Trade and other payables         $ 39,053   $ 39,053   $ -   $ -   $ -
Income taxes payable           32,977     32,977     -     -     -
Interest-bearing loans and borrowings(a)           58,938     53,191     2,463     2,463     821
Environmental and participation agreement incremental commitments            92,725     83,195     4,817      -    
4,713

(a) Includes projected interest payments on the current debt outstanding based on interest rates in effect at January 31, 2013.

(v) Capital management
The Company's capital includes cash and cash equivalents, current and non-current interest-bearing loans and borrowings and equity, which includes issued common shares, contributed surplus and retained earnings.

The Company's primary objective with respect to its capital management is to ensure that it has sufficient cash resources to maintain its ongoing operations, to provide returns to shareholders and benefits for other stakeholders, and to pursue growth opportunities. To meet these needs, the Company may from time to time raise additional funds through borrowing and/or the issuance of equity or debt or by securing strategic partners, upon approval by the Board of Directors. The Board of Directors reviews and approves any material transactions out of the ordinary course of business, including proposals on acquisitions or other major investments or divestitures, as well as annual capital and operating budgets.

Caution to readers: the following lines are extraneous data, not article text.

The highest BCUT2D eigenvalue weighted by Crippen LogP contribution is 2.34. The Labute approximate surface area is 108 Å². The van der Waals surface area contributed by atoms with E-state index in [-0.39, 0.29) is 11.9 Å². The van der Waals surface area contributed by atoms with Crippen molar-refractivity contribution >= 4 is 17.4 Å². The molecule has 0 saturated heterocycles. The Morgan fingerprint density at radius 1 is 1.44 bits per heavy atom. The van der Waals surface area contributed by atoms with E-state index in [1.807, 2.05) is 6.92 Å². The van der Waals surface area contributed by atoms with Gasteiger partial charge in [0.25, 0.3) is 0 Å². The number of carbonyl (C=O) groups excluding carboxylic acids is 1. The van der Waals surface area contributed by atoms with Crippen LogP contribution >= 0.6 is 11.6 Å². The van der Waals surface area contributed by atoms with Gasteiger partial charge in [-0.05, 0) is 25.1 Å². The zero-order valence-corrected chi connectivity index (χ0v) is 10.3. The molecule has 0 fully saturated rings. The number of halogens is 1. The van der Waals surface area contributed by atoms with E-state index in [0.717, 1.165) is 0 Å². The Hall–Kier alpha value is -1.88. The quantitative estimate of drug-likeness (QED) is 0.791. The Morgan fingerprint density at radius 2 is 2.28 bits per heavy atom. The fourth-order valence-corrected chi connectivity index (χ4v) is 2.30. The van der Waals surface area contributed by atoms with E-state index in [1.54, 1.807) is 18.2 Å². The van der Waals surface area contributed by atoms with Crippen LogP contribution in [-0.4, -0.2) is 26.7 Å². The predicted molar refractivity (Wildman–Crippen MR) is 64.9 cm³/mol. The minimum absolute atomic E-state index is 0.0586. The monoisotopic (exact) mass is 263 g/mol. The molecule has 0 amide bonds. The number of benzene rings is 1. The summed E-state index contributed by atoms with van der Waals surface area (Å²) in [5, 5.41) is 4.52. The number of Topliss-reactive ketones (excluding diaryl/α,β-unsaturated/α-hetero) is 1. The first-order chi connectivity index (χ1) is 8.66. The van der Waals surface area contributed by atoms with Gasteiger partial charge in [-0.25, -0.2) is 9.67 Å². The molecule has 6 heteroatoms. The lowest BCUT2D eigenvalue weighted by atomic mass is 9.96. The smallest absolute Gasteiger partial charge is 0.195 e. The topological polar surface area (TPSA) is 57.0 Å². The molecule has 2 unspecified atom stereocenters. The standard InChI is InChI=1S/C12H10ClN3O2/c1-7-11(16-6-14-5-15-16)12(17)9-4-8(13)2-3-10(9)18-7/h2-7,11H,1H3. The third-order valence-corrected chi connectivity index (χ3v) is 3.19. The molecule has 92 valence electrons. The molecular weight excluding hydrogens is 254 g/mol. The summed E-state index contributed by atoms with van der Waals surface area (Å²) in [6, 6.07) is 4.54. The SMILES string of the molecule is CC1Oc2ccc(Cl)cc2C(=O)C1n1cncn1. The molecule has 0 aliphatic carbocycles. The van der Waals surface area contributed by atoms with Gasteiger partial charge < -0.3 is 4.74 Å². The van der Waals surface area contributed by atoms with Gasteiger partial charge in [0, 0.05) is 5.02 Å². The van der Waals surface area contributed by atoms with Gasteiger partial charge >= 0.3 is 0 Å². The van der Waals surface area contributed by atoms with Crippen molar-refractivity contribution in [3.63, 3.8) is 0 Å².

The Company assesses liquidity and capital resources on a consolidated basis. The Company's requirements are for cash operating expenses, working capital, contractual debt requirements and capital expenditures. The Company believes that it will generate sufficient liquidity to meet its anticipated requirements for the next twelve months.

Note 24:
Financial Instruments